Ease of use: We found the Oppo Sonica ease of use to be very good overall. WiFi Setup: Setup requires an app downloaded to a device, and is easy and intuitive. However, you need instructions (may be included in app), involves inputting WiFi network password. DLNA: DLNA setup instructions are provided, are tedious and non-intuitive, requiring instructions. Speaker unit requires setup onto network prior to DLNA setup on Windows system. Bluetooth: Bluetooth pairing requires a press of two buttons unmarked for pairing buttons and then the selection of unit from Bluetooth selection list on source device; unit provides an obvious indication that the unit is in pairing mode as well as when pairing has actually occurred. Volume controls are prominant, but are low contrast. Nothing to indicate that it is a volume control except + and - symbols, no volume-level markings, and does not indicate when you reach the maximum or minimum settings. Also, it's an unlabeled multifunction for reset. Works with line-in, USB and Bluetooth inputs. Mute: Dedicated control, clearly marked and is prominent, it has a indication when it is engaged, is also a part of a multifunction control for resetting. Mutes line-in. Switching sources: Requires app to be installed, app installation is straight forward. Once app is installed, switching between inputs is fairly intuitive. WiFi has priority over Bluetooth and line-in.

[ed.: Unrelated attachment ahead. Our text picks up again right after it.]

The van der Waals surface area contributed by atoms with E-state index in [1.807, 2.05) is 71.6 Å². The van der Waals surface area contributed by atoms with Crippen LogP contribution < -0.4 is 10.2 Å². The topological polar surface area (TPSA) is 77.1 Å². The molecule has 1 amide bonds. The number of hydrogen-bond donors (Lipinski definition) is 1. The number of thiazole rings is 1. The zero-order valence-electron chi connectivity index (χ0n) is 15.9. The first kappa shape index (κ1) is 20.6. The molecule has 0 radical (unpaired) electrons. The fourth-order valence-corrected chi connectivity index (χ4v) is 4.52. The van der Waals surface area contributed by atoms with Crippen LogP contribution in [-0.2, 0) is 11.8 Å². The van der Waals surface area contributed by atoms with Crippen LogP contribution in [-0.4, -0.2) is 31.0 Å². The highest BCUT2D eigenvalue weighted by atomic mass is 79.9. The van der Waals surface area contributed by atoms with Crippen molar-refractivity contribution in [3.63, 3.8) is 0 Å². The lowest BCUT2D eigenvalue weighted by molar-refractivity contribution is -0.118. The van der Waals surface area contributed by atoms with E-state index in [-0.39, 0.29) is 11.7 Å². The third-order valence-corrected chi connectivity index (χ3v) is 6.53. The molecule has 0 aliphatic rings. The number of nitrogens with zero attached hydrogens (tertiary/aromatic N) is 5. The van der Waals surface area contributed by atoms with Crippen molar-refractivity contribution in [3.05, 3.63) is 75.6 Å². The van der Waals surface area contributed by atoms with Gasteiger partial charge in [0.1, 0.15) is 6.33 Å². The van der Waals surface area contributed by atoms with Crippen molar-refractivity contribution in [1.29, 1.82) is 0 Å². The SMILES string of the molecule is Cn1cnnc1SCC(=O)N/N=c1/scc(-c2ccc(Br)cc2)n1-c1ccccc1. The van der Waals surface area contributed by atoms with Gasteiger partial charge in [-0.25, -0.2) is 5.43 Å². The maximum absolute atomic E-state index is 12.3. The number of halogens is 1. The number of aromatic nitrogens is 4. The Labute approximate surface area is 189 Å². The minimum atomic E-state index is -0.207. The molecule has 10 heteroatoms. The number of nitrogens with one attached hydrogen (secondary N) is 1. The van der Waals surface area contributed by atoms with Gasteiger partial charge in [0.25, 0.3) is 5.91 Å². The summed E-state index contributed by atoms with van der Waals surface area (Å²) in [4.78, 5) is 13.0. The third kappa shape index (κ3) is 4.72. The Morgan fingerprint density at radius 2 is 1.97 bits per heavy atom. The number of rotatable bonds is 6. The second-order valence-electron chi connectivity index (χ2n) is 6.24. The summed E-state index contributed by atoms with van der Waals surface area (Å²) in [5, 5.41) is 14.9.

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#6 Wren Sound V5US wireless speaker

About  $500.00

A Play-Fi-compatible WiFi and Bluetooth home wireless speaker system with an analog audio input.

Detailed Test Results

Sound quality: Wren Sound's V5US had very good overall sound quality. Bass has good impact but is prominent and boomy and goes somewhat deep. Midrange is fairly even but also a bit gritty and soft, and the lower midrange is overwhelmed by the bass. Treble is extended but is also prominent and sizzly. Does a decent job of recovering room ambience but is rough, a bit congested and lacking in detail. No significant difference between WiFi, Bluetooth and wired sound quality, except that Bluetooth has slightly more prominent treble and is still sizzly. Provides a decent volume level in a medium- to large-sized room.